Blood Testing for Allergies

Millions of Americans have allergies. You might sniffle and sneeze as the seasons change or get itchy and teary-eyed when you dust the house or pet an animal. Perhaps you start wheezing when you eat a particular food.

Allergy blood testing can help reveal what triggers your allergy symptoms and help your doctor choose the best treatment for you.

Types of Allergy Blood Tests

Allergy blood tests detect and measure the amount of allergen-specific antibodies in your blood. When you come into contact with an allergy trigger, known as an allergen, your body makes antibodies against it.

The antibodies tell cells in your body to release certain chemicals. These chemicals are what cause allergy symptoms. Immunoglobulin E (IgE) is an antibody that's strongly linked to the body's allergy response.

Allergy blood tests usually screen for at least 10 of the most common allergy triggers, including dust, pet dander, trees, grasses, weeds, and molds related to where you live. They are also particularly helpful in diagnosing food allergies.

Allergy blood tests may be referred to as immunoassay tests and include:

  • Enzyme-linked immunosorbent assay (ELISA, or EIA)
  • Radioallergosorbent test (RAST)

The ELISA test measures the amount of allergen-specific antibodies in your blood.

The RAST test also looks for specific allergen-related antibodies in order to identify your allergy triggers. Since the introduction of the ELISA test, RAST testing has not typically been used.

Allergies can cause an increase in certain types of white blood cells. Blood tests to check your white blood cell counts, including a count of a type of white cell called an eosinophil, may also be done if your doctor thinks you have allergies. However, it is important to keep in mind that many other health conditions can cause an increase in white blood cells.

Other blood tests may be ordered that measure the release of chemicals responsible for allergic reactions.

Why Allergy Blood Tests Are Done

Allergy skin testing is the preferred method, but in some cases blood testing may be ordered.

Allergy blood testing is recommended if you:

Your doctor may also order blood testing to determine how well your allergy treatments (immunotherapy) are working. Blood testing may also show whether you have outgrown an allergy.

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Pros and Cons of Allergy Blood Tests

Advantages of allergy blood tests include:

  • Can be done at any time, regardless of any medications you are taking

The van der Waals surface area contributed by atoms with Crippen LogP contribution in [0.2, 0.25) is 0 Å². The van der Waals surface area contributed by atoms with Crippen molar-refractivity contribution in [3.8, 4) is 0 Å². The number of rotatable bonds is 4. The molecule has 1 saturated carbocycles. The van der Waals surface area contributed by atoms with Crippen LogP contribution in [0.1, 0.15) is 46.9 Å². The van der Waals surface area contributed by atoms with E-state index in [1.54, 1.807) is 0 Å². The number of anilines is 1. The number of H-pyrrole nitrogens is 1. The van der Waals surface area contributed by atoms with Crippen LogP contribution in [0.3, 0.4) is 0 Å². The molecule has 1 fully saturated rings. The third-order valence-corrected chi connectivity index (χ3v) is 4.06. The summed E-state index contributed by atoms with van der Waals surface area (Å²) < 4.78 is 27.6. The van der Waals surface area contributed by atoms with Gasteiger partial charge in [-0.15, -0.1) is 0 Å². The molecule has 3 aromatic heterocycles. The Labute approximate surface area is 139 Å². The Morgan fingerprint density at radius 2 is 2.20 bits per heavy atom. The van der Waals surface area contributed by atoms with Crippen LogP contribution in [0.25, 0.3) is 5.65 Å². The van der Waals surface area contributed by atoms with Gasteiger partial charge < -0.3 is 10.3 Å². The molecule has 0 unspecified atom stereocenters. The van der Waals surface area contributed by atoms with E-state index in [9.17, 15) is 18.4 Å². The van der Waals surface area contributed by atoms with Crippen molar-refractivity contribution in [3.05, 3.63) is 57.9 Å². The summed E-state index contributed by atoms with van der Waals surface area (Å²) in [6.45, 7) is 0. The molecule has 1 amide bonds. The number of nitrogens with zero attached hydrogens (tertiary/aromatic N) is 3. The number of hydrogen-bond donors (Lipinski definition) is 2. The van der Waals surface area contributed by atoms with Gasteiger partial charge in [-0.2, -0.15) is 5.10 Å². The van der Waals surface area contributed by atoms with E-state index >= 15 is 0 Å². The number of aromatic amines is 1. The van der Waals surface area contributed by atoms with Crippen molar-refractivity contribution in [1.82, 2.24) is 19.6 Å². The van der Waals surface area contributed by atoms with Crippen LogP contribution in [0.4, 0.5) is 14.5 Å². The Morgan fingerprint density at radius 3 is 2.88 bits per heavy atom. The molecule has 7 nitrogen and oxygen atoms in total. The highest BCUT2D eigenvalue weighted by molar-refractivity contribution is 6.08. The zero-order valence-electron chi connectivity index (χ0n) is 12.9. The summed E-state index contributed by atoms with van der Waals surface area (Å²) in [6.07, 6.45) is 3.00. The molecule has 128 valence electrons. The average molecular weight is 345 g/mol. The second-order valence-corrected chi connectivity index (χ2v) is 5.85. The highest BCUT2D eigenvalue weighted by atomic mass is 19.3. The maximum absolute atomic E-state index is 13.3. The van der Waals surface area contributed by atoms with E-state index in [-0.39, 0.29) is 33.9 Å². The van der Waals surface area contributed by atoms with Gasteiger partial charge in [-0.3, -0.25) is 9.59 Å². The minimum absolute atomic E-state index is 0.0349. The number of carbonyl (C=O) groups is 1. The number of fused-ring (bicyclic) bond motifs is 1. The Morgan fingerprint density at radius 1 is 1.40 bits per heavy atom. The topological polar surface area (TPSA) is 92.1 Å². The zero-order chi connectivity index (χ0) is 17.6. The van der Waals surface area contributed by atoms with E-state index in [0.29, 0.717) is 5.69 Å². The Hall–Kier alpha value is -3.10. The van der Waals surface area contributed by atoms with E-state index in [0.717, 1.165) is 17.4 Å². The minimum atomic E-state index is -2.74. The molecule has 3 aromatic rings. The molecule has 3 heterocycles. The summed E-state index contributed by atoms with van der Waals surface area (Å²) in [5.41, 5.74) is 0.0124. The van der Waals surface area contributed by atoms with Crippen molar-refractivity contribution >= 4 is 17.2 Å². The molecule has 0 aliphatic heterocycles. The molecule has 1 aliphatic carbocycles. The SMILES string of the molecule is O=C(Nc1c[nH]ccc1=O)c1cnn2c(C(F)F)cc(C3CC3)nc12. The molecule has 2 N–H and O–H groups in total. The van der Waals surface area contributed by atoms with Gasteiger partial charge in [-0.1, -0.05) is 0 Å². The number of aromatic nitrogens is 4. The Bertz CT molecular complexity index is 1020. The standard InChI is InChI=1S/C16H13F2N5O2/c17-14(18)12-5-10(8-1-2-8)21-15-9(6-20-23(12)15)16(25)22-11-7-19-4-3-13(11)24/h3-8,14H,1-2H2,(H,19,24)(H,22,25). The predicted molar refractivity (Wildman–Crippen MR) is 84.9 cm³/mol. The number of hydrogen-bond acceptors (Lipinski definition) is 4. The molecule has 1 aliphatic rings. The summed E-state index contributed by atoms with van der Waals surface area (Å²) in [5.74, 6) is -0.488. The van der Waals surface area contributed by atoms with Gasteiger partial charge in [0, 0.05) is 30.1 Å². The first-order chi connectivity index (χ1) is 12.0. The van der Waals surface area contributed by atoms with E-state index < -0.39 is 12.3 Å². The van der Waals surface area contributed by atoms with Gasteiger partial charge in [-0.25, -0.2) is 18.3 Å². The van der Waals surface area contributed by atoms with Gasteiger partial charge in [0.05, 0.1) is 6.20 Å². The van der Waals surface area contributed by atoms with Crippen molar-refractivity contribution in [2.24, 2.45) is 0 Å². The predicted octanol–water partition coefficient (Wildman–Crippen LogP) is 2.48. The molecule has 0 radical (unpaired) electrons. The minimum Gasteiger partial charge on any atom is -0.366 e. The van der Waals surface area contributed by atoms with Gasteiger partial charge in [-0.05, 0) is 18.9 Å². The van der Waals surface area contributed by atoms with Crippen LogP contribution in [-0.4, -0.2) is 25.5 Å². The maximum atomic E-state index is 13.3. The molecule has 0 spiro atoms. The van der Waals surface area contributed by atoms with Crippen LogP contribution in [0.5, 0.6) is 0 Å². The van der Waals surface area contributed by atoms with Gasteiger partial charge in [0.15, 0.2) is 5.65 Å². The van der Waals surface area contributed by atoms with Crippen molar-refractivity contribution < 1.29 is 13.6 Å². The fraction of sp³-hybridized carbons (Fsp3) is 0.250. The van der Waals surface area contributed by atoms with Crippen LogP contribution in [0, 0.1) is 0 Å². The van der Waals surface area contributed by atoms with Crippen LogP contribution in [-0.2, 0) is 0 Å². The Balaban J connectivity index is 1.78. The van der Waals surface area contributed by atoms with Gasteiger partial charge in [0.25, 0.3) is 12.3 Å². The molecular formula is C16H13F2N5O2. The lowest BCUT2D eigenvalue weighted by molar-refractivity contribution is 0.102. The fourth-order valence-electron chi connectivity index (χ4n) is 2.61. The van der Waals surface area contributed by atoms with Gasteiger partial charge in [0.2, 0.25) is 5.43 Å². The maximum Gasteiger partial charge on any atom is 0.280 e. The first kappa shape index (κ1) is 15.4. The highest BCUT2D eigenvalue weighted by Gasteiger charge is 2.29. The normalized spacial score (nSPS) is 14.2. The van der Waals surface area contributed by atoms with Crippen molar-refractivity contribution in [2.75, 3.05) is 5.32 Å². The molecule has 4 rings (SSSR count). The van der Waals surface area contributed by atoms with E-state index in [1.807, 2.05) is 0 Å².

• Requires only one needle stick (unlike skin testing); this may be more attractive for people who are afraid of needles. Allergy blood testing is the preferred test for infants and very young children.

Disadvantages of allergy blood tests include:

  • More expensive than skin testing; many health insurers do not cover allergy blood tests.
  • May be less sensitive than skin tests
  • Takes days or weeks to get results because the blood sample must be sent to a laboratory for evaluation; skin testing provides immediate results.

Allergy Blood Test Results

A positive result means allergy-specific antibodies were detected in your blood. This is usually a sign of an allergy.

The blood test will reveal what exactly you are allergic to. However, you can test positive for something but never have had an allergic reaction to it.

A negative result means you probably do not have a true allergy. That means your immune system probably does not respond to the allergen tested. However, it is possible to have a normal (negative) allergy blood test result and still have an allergy.

Allergy blood test results should be interpreted with caution by an allergy specialist. Your doctor will also consider your symptoms and medical history when diagnosing a specific allergy.

Side Effects of Allergy Blood Tests

Allergy blood testing is relatively safe. Side effects are usually minor and may include:

  • Swelling and redness at the site where the needle was inserted
  • Pain
  • Bleeding at the site where the needle was inserted
  • Some people may faint during blood testing.
WebMD Medical Reference Reviewed by William Blahd, MD on 6/, 016

Sources

SOURCES:

American College of Asthma, Allergy, and Immunology (ACAAI): "Allergy Testing."

Lab Tests Online: "Allergy Blood Testing."

Asthma and Allergy Foundation of America: "IgE's Role in Allergic Asthma."

UpToDate: "Overview-of-in-vitro-allergy-tests."

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